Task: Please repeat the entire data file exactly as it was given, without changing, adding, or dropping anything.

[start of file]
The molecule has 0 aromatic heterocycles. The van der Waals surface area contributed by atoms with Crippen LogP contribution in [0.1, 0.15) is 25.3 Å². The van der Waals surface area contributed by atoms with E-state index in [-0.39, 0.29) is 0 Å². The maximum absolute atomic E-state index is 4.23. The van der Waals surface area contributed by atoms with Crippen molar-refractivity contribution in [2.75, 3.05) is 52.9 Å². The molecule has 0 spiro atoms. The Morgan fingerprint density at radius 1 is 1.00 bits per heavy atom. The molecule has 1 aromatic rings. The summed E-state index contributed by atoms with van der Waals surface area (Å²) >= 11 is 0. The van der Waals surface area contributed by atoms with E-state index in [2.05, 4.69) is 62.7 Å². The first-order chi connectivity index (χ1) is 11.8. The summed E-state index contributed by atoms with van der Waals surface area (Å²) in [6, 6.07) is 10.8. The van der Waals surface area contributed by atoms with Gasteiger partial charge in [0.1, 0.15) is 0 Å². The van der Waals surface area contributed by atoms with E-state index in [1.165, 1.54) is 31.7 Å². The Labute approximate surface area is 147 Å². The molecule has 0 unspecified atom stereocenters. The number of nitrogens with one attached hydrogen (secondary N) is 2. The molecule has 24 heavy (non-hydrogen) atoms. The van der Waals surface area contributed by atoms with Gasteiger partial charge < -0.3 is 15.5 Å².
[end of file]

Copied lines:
The molecule has 0 aromatic heterocycles. The van der Waals surface area contributed by atoms with Crippen LogP contribution in [0.1, 0.15) is 25.3 Å². The van der Waals surface area contributed by atoms with E-state index in [-0.39, 0.29) is 0 Å². The maximum absolute atomic E-state index is 4.23. The van der Waals surface area contributed by atoms with Crippen molar-refractivity contribution in [2.75, 3.05) is 52.9 Å². The molecule has 0 spiro atoms. The Morgan fingerprint density at radius 1 is 1.00 bits per heavy atom. The molecule has 1 aromatic rings. The summed E-state index contributed by atoms with van der Waals surface area (Å²) >= 11 is 0. The van der Waals surface area contributed by atoms with E-state index in [2.05, 4.69) is 62.7 Å². The first-order chi connectivity index (χ1) is 11.8. The summed E-state index contributed by atoms with van der Waals surface area (Å²) in [6, 6.07) is 10.8. The van der Waals surface area contributed by atoms with Gasteiger partial charge in [0.1, 0.15) is 0 Å². The van der Waals surface area contributed by atoms with E-state index in [1.165, 1.54) is 31.7 Å². The Labute approximate surface area is 147 Å². The molecule has 0 unspecified atom stereocenters. The number of nitrogens with one attached hydrogen (secondary N) is 2. The molecule has 24 heavy (non-hydrogen) atoms. The van der Waals surface area contributed by atoms with Gasteiger partial charge < -0.3 is 15.5 Å².